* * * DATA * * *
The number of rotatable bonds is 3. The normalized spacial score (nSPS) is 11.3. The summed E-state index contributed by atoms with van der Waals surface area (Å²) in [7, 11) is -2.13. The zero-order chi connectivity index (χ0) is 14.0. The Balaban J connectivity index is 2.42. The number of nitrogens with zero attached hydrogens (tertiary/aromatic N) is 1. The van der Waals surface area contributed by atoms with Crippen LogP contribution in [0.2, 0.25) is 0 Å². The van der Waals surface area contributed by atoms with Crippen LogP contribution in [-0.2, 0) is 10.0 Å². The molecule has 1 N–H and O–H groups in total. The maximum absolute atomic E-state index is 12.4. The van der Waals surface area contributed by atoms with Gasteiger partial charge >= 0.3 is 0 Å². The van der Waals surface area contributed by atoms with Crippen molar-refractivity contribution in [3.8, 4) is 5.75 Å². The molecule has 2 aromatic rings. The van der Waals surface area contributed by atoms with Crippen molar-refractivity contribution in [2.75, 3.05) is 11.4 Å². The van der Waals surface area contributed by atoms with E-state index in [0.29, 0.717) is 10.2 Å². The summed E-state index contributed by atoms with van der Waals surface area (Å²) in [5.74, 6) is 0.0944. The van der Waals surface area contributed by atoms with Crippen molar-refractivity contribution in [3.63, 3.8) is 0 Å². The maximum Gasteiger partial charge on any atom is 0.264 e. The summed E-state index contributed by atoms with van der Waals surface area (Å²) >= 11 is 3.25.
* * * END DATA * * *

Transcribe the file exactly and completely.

The number of rotatable bonds is 3. The normalized spacial score (nSPS) is 11.3. The summed E-state index contributed by atoms with van der Waals surface area (Å²) in [7, 11) is -2.13. The zero-order chi connectivity index (χ0) is 14.0. The Balaban J connectivity index is 2.42. The number of nitrogens with zero attached hydrogens (tertiary/aromatic N) is 1. The van der Waals surface area contributed by atoms with Crippen LogP contribution in [0.2, 0.25) is 0 Å². The van der Waals surface area contributed by atoms with Crippen LogP contribution in [-0.2, 0) is 10.0 Å². The molecule has 1 N–H and O–H groups in total. The maximum absolute atomic E-state index is 12.4. The van der Waals surface area contributed by atoms with Gasteiger partial charge >= 0.3 is 0 Å². The van der Waals surface area contributed by atoms with Crippen molar-refractivity contribution in [3.8, 4) is 5.75 Å². The molecule has 2 aromatic rings. The van der Waals surface area contributed by atoms with Crippen molar-refractivity contribution in [2.75, 3.05) is 11.4 Å². The van der Waals surface area contributed by atoms with E-state index in [0.29, 0.717) is 10.2 Å². The summed E-state index contributed by atoms with van der Waals surface area (Å²) in [5.74, 6) is 0.0944. The van der Waals surface area contributed by atoms with Crippen molar-refractivity contribution in [3.63, 3.8) is 0 Å². The maximum Gasteiger partial charge on any atom is 0.264 e. The summed E-state index contributed by atoms with van der Waals surface area (Å²) >= 11 is 3.25.